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   Table of Contents     
ORIGINAL ARTICLE  
Year : 2020  |  Volume : 13  |  Issue : 2  |  Page : 130-136
High-frequency cerebral activation and interhemispheric synchronization following sudarshan kriya yoga as global brain rhythms: The state effects


1 Sri Sri Institute of Advanced Research, Ved Vignan Maha Vidya Peeth, Bengaluru, Karnataka, India
2 Department of Psychological and Brain Sciences, Boston University, Boston, Massachusetts, USA
3 Department of Medical Electronics, BMS College of Engineering, Bengaluru, Karnataka, India
4 Department of Sleep Medicine, Fortis Escort Heart Institute, Delhi, India

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Date of Web Publication1-May-2020
 

   Abstract 


Context: Respiration is known to modulate neuronal oscillations in the brain and is measured by electroencephalogram (EEG). Sudarshan Kriya Yoga (SKY) is a popular breathing process and is established for its significant effects on the various aspects of physiology and psychology. Aims: This study aimed to observe neuronal oscillations in multifrequency bands and interhemispheric synchronization following SKY. Settings and Design: This study employed before- and after-study design. Subjects and Methods: Forty healthy volunteers (average age 25.45 ± 5.75, 23 males and 17 females) participated in the study. Nineteen-channel EEG was recorded and analyzed for 5 min each: before and after SKY. Spectral power for delta, theta, alpha, beta, and gamma frequency band was calculated using Multi-taper Fast Fourier Transform (Chronux toolbox). The Asymmetry Index was calculated by subtracting the natural log of powers of left (L) hemisphere from the right® to show interhemispheric synchronization. Statistical Analysis: Paired t-test was used for statistical analysis. Results: Spectral power increased significantly in all frequency bands bilaterally in frontal, central, parietal, temporal, and occipital regions of the brain after long SKY. Electrical activity shifted from lower to higher frequency range with a significant rise in the gamma and beta powers following SKY. Asymmetry Index values tended toward 0 following SKY. Conclusions: A single session of SKY generates global brain rhythm dominantly with high-frequency cerebral activation and initiates appropriate interhemispheric synchronization in brain rhythms as state effects. This suggests that SKY leads to better attention, memory, and emotional and autonomic control along with enhanced cognitive functions, which finally improves physical and mental well-being.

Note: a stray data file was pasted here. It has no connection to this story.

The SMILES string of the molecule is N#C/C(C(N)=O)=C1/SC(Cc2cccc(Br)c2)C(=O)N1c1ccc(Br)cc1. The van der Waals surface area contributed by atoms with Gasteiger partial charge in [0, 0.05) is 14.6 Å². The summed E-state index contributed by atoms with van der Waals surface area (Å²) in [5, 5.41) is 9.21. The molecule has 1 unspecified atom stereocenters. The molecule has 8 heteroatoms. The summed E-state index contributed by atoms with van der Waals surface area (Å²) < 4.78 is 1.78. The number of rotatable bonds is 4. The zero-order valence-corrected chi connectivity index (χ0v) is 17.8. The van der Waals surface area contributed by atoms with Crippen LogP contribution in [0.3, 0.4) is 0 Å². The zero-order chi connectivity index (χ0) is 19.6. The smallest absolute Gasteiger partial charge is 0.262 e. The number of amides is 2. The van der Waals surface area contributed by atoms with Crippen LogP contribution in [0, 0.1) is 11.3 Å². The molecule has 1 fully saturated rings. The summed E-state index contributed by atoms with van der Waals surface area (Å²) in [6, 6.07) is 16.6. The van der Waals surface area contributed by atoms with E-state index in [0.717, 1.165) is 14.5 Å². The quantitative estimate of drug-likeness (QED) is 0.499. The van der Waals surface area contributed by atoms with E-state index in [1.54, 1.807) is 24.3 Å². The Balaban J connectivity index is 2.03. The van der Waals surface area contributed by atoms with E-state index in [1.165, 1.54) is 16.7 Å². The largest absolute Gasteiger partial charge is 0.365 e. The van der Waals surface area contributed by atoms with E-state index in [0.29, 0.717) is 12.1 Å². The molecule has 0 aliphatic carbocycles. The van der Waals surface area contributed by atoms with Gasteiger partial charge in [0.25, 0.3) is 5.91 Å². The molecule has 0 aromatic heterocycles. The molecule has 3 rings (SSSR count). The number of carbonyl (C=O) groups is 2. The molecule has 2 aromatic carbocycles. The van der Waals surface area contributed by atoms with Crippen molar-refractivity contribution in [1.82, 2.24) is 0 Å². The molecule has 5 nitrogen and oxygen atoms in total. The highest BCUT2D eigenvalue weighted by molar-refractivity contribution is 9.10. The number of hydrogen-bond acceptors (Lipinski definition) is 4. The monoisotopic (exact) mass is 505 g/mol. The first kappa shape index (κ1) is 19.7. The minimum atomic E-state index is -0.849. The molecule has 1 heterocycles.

Keywords: Brain rhythms, cerebral activation, electroencephalogram, interhemispheric synchronization, Sudarshan Kriya Yoga

How to cite this article:
Bhaskar L, Tripathi V, Kharya C, Kotabagi V, Bhatia M, Kochupillai V. High-frequency cerebral activation and interhemispheric synchronization following sudarshan kriya yoga as global brain rhythms: The state effects. Int J Yoga 2020;13:130-6

How to cite this URL:
Bhaskar L, Tripathi V, Kharya C, Kotabagi V, Bhatia M, Kochupillai V. High-frequency cerebral activation and interhemispheric synchronization following sudarshan kriya yoga as global brain rhythms: The state effects. Int J Yoga [serial online] 2020 [cited 2020 Jun 3];13:130-6. Available from: http://www.ijoy.org.in/text.asp?2020/13/2/130/283657



   Introduction Top


Respiration entrains the electrical activity of the brain. Respiratory rhythms modulate neural oscillatory patterns throughout the brain and organize neuronal activity. The link between breathing cycle and brain activity was revealed by Adrian in hedgehog in 1942.[1] This link is further established by recent studies in animals[2],[3] as well as in humans.[4],[5],[6]